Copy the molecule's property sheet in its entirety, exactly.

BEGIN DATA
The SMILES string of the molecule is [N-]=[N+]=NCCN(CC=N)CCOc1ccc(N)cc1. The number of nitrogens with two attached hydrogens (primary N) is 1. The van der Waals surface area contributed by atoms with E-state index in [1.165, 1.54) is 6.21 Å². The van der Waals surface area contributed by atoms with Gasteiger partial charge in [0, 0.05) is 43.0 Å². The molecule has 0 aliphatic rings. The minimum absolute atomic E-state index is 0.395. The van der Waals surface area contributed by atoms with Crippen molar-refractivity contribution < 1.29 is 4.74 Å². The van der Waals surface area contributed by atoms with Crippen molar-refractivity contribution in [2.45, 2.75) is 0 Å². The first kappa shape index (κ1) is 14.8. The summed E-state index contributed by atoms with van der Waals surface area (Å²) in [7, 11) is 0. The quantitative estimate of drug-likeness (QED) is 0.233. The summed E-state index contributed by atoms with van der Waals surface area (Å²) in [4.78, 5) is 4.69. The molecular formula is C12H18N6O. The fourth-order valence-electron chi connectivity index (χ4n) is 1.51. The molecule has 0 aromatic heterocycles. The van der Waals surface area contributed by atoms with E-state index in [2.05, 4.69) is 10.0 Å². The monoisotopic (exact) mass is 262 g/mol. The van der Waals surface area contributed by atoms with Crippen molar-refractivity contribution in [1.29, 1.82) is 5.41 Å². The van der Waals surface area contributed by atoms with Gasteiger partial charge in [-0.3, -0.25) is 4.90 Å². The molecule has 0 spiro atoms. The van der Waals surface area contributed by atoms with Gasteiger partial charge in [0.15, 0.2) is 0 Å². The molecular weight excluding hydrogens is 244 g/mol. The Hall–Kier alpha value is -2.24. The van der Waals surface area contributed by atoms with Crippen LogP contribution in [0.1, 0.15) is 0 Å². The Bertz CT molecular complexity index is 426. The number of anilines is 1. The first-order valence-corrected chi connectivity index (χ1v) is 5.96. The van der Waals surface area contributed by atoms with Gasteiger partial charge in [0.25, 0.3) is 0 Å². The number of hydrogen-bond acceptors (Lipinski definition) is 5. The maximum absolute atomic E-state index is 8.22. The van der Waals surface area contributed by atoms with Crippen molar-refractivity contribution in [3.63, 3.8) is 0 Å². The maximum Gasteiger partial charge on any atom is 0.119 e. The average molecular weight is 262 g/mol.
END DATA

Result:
The SMILES string of the molecule is [N-]=[N+]=NCCN(CC=N)CCOc1ccc(N)cc1. The number of nitrogens with two attached hydrogens (primary N) is 1. The van der Waals surface area contributed by atoms with E-state index in [1.165, 1.54) is 6.21 Å². The van der Waals surface area contributed by atoms with Gasteiger partial charge in [0, 0.05) is 43.0 Å². The molecule has 0 aliphatic rings. The minimum absolute atomic E-state index is 0.395. The van der Waals surface area contributed by atoms with Crippen molar-refractivity contribution < 1.29 is 4.74 Å². The van der Waals surface area contributed by atoms with Crippen molar-refractivity contribution in [2.45, 2.75) is 0 Å². The first kappa shape index (κ1) is 14.8. The summed E-state index contributed by atoms with van der Waals surface area (Å²) in [7, 11) is 0. The quantitative estimate of drug-likeness (QED) is 0.233. The summed E-state index contributed by atoms with van der Waals surface area (Å²) in [4.78, 5) is 4.69. The molecular formula is C12H18N6O. The fourth-order valence-electron chi connectivity index (χ4n) is 1.51. The molecule has 0 aromatic heterocycles. The van der Waals surface area contributed by atoms with E-state index in [2.05, 4.69) is 10.0 Å². The monoisotopic (exact) mass is 262 g/mol. The van der Waals surface area contributed by atoms with Crippen molar-refractivity contribution in [1.29, 1.82) is 5.41 Å². The van der Waals surface area contributed by atoms with Gasteiger partial charge in [-0.3, -0.25) is 4.90 Å². The molecule has 0 spiro atoms. The van der Waals surface area contributed by atoms with Gasteiger partial charge in [0.15, 0.2) is 0 Å². The molecular weight excluding hydrogens is 244 g/mol. The Hall–Kier alpha value is -2.24. The van der Waals surface area contributed by atoms with Crippen LogP contribution in [0.1, 0.15) is 0 Å². The Bertz CT molecular complexity index is 426. The number of anilines is 1. The first-order valence-corrected chi connectivity index (χ1v) is 5.96. The van der Waals surface area contributed by atoms with Gasteiger partial charge in [0.25, 0.3) is 0 Å². The number of hydrogen-bond acceptors (Lipinski definition) is 5. The maximum absolute atomic E-state index is 8.22. The van der Waals surface area contributed by atoms with Crippen molar-refractivity contribution in [3.63, 3.8) is 0 Å². The maximum Gasteiger partial charge on any atom is 0.119 e. The average molecular weight is 262 g/mol.